When you have a Tablet PC such as the Surface Pro 3, it is really easy to get stuck using OneNote for everything. After all, the two are a perfect match. But – there are plenty of other applications out there that can very effectively leverage the stylus. In this three part series, I’m going to look at Word, PowerPoint and Excel, giving real life examples of how I have used the stylus in the software for my classes, and then a quick how to guide if you want to get out and give it a go.
Microsoft Word is a powerhouse for word processing – that’s why it was invented! Most of us use it, but because of the way we have always used it, most people are stuck with the linearity of keyboard entry with a bit of mouse action for formatting. That’s not a bad thing – it’s fit for purpose and appropriate.
But what if you pick up your stylus?
- You can highlight on the page, in multiple colours
- you can annotate all over the page, in multiple colours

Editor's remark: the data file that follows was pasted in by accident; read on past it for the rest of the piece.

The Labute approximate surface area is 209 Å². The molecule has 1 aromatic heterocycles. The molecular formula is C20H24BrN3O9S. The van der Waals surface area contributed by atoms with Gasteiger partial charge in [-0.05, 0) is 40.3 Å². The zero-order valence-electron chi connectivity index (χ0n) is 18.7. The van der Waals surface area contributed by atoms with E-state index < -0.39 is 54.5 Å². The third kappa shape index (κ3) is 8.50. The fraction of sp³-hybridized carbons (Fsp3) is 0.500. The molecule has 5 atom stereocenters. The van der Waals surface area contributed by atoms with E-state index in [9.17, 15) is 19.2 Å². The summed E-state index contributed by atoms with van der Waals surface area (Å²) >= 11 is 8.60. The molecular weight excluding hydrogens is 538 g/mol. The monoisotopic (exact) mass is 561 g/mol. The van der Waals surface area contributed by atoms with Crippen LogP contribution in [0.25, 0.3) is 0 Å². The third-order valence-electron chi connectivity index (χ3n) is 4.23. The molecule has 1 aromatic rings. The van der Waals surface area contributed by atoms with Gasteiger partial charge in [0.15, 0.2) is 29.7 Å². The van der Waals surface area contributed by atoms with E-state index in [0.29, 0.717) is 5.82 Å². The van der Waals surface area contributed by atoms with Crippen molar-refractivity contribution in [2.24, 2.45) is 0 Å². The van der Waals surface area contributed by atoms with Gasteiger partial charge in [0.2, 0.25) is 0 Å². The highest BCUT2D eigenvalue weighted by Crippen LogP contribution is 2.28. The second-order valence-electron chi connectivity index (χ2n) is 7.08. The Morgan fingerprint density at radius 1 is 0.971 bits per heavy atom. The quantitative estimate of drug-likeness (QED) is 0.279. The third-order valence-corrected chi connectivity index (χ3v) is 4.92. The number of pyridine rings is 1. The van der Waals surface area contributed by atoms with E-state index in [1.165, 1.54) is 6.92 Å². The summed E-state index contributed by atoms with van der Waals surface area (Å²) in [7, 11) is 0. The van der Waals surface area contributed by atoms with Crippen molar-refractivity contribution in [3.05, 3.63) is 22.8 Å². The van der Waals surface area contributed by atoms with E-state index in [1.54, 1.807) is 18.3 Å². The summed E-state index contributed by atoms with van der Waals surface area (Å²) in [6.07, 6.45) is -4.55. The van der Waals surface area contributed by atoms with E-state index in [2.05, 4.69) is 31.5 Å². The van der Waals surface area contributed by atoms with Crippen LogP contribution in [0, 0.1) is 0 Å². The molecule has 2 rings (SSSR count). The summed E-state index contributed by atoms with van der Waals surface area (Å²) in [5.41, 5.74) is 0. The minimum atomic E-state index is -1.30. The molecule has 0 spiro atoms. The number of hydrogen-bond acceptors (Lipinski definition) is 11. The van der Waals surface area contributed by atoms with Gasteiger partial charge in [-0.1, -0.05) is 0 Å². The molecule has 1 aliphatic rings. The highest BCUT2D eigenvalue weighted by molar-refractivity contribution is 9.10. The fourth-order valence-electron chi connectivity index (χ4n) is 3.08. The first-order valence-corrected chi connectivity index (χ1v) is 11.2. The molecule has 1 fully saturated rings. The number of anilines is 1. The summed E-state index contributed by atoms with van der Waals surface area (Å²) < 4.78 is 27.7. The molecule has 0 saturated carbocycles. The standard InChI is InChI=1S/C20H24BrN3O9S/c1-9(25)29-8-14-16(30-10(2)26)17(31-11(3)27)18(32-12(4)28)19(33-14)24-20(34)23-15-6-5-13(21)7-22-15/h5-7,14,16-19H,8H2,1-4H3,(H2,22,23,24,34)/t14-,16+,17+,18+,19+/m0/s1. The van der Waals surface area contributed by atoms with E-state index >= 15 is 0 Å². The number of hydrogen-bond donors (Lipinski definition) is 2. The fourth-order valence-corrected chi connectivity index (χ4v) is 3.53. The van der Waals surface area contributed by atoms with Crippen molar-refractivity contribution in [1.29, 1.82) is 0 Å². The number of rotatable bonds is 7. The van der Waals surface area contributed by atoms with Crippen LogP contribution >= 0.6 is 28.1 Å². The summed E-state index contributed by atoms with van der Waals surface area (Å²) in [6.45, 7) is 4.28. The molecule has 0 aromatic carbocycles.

- You can insert ink comments
These all replicate what we do when reviewing documents in the paper form, so it’s great to be able to replicate these behaviours exactly where we first create the document – and because they are all digital, if you make a mistake it’s easily erased or changed. In the past I know I have handed back review docs or assignments with large amounts of liquid paper used… no more!
Here’s how to Annotate
- As soon as you bring your stylus near the screen in word, a new toolbar pops into existence, the INK TOOLS.
- From the menu that appears, choose the pen or highlighter you want, and away you go!
Here’s how to insert an ink comment
Often times there isn’t enough space to write what you need, or you need to express an idea or comment that doesn’t directly relate to corrections. In comments are perfect for this. Place your cursor at the point in the document you want to add the comment, or highlight the text you want to comment on and
- From the REVIEW toolbar
- Select “Ink Comment”
- The page gets a new margin down the right hand side with your ink comment – write in here to you hearts content. The box expands as you need more space.
So there you have it – annotation in word is easy. Next time we’ll jump to Excel and look at annotations uses within a spreadsheet package.